- These will have to be provided to the Distributor in one or more of a variety of different formats, the conversion of which from your original footage can get costly.
- It will also require the audio conform to specific requirements.
- If you know your distributor is only going to release your film on DVD, then getting a projection master high-definition on tape version will seem unnecessary. Ask questions and negotiate to what you can provide.
Dialogue, Effects and Music:
- You’ll need to provide a separate recording of the diaglogue, a separate recording of any sound effects and a separate recording of the music. This can usually be provided on CD.
- You’ll need a copy of the shooting script, which allows for closed-captioning as well as language translation.
- You’ll need a copy of all of your credits, including any credit obligations that you are contractually required to include.
- Music Cue Sheets and License Materials which requires title, composer, names and addresses, and where it was used in your film as well as any licensed material you are using, the contractual agreements for that material and which areas of the world you have the right to use that material.
- You’ll need to provide a copy of all of your location agreements.
- You’ll need to provide a copy of all of your actor agreements.
- You’ll need to provide a copy of your copyright from the Library of Congress.
- Any documentation of any agreement you have with anyone involved in the film, such as writers, musicians or any other third parties.
- You’ll need proof that you can use all of the footage in your film, that your film has a Title Report, which give you clearance to use any images/words in your film (i.e., you have Pizza Hut in the background of one of your shots or you talk about Burger King in your dialogue). You’ll also need a certificate of insurance which will cover you and the distributor from any legal action taken (like, if Pizza Hut sues for using their product image without approval).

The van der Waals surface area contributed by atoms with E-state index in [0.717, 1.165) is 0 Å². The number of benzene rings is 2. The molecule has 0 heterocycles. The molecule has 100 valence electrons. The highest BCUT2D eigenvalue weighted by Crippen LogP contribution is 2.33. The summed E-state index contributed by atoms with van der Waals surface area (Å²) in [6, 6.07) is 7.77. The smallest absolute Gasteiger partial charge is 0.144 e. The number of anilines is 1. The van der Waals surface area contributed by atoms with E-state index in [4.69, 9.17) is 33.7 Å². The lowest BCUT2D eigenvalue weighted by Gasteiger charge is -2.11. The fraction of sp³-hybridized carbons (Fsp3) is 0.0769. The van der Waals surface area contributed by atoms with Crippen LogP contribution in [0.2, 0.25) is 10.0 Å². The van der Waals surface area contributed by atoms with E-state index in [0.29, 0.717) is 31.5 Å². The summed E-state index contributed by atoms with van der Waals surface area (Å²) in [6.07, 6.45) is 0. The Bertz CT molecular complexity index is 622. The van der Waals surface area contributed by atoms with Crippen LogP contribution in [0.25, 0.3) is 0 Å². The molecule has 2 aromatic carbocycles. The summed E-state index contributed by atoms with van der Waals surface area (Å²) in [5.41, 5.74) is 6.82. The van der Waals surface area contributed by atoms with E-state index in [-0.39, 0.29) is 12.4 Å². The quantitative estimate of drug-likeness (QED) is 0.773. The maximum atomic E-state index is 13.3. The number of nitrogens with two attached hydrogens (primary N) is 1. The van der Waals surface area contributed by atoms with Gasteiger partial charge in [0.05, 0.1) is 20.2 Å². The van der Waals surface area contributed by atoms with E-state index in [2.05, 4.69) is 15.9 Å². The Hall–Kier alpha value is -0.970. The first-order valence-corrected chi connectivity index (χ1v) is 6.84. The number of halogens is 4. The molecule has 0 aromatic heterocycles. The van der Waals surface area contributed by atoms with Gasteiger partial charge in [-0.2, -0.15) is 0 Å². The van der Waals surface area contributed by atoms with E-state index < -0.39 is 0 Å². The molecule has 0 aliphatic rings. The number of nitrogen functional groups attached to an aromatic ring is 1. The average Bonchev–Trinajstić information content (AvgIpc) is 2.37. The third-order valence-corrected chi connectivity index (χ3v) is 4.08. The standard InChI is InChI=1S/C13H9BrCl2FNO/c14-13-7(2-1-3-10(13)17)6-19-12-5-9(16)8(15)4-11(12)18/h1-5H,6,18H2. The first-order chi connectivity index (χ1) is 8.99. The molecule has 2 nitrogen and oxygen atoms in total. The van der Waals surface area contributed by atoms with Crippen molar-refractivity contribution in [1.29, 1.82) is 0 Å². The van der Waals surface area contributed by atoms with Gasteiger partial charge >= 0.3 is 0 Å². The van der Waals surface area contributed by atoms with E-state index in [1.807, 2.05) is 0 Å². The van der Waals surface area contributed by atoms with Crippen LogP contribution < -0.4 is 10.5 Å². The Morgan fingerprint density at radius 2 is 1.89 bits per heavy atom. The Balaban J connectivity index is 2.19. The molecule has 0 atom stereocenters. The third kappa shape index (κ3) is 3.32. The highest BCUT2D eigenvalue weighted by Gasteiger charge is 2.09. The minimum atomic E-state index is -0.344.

- Do yourself a favor. Don’t include references to real products or companies. Saves a lot of potential hassle. For example, in the film To Save a Life, when a character was surfing the web, instead of using Google or Yahoo, they made up a search engine called “Glooglapedia” or something like that.
- Any still pics and publicity materials should be included (trailers, artwork, etc.)
- Synopsis of the story, Cast list and Crew list
- Anything else that can be used to sell your film.
That’s just a high-level synopsis of what you can expect to deliver to a distributor. As mentioned, this list can be substantially smaller or larger or different depending on the agreement.
It’s a lot of stuff, isn’t it? But it’s all important. Even if you decide to distribute the film yourself, it would be wise to have most, if not all, of this documentation and material available. The same challenges, legal or marketing, that are faced by established distributors could be faced by you if you self-distribute.
So, make this list of deliverables as part of your pre-production check-list and follow through with augmenting the list as you move through all phases of the film making process.
At the end of the day, what you’re trying to do is deliver a quality film to your audience. Don’t let any of these often over-looked deliverables get in the way of your reaching that dream.